Senators said on Wednesday, August 18, that all health workers, whether they are directly treating COVID-19 patients or not, should also receive special risk allowance since they are all exposed to the risk of contracting the virus.
At a Senate hearing on the mismanagement of P67 billion worth of COVID-19 funds, Senate blue ribbon committee chairperson Senator Richard Gordon said that the government “cannot play God” in granting these benefits to health workers because the country is in a pandemic.
“Hindi ba toxic ‘yung situation sa ospital? Why are we playing God? Na pagka nandun ‘yung tao, doktor natin, nurse natin, kahit na wala siya sa COVID ward, mae-expose siya. mae-expose pati pamilya niya,” Gordon said.
(Isn’t the situation in hospitals toxic? Why are we playing God? If the patients are there, the doctors, the nurses, even though they are not in the COVID-19 ward, they are exposed, and their families as well.)
The senator made the statement after Department of Health (DOH) Secretary Francisco Duque III said hospital chiefs should validate first if the medical frontliners set to receive the benefits directly treated COVID-19 patients.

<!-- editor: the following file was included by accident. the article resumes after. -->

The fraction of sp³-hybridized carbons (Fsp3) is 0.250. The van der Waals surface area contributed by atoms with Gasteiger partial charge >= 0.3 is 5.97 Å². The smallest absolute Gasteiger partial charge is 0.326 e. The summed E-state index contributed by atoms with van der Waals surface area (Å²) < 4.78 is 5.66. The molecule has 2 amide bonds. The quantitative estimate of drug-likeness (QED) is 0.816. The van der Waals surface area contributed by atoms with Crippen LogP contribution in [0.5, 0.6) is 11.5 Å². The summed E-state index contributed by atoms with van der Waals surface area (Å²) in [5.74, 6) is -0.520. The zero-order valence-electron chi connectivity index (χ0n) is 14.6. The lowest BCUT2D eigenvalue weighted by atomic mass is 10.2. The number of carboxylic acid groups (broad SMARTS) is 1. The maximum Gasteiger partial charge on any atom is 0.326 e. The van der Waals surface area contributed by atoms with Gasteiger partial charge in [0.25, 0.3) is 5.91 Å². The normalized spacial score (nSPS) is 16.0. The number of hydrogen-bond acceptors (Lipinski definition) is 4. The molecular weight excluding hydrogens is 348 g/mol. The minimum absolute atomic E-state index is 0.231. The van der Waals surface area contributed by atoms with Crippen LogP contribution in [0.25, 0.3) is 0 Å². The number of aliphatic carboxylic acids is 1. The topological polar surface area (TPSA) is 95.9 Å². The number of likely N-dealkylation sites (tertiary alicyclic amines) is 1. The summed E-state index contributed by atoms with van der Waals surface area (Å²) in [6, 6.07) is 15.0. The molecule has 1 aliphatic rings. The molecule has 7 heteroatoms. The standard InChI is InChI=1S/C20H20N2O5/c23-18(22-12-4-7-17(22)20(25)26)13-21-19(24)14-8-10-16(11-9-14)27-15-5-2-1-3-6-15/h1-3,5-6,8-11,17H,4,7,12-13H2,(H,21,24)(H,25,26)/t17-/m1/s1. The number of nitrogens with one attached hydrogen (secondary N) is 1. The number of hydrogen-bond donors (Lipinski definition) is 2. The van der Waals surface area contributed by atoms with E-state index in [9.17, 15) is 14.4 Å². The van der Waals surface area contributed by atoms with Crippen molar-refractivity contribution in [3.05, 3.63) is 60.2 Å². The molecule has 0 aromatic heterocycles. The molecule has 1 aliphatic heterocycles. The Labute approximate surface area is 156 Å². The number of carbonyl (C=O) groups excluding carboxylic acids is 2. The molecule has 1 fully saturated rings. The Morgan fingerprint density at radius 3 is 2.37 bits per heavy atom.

While coronavirus is mainly transmitted through respiratory droplets, hospitals are the most high-risk area to catch the virus since patients are treated there.
Senate Minority Leader Franklin Drilon and Senator Risa Hontiveros agreed with Gordon. Drilon said that “there should be a liberal interpretation” of the benefits since this is a “social benefit” for health workers.
For Hontiveros, the policy in granting the benefits should not be “restrictive” as all health workers are exposed to the virus.
“Our health experts led by the DOH have taught us that closed, air-conditioned areas have high viral load environment – these are areas where we are most vulnerable, and those descriptions fit hospitals more than any other setting,” she said.
Open to discussion
In the same hearing, Commission on Audit (COA) Chairperson Michael Aguinaldo said that the agency is open to discussing the matter with the DOH since it was the latter who prepared the implementing rules.
“So it’s, I guess, within the power of the DOH, to a certain extent, to provide who should be considered covered,” Aguinaldo said.
“If there are areas of interpretation, like when you say, you use the words ‘at risk,’ then they do have some leeway on who can be covered by defining what is meant by ‘at risk,'” he added.
Based on a joint circular from the DOH and the Department of Budget and Management, eligible health workers may receive special risk allowance not exceeding P5,000 per month. It would cover the number of days the health workers physically reported to work in a month from September 15, 2020, until June 30, 2021. However, there are still a number of health workers who haven’t received this benefit yet.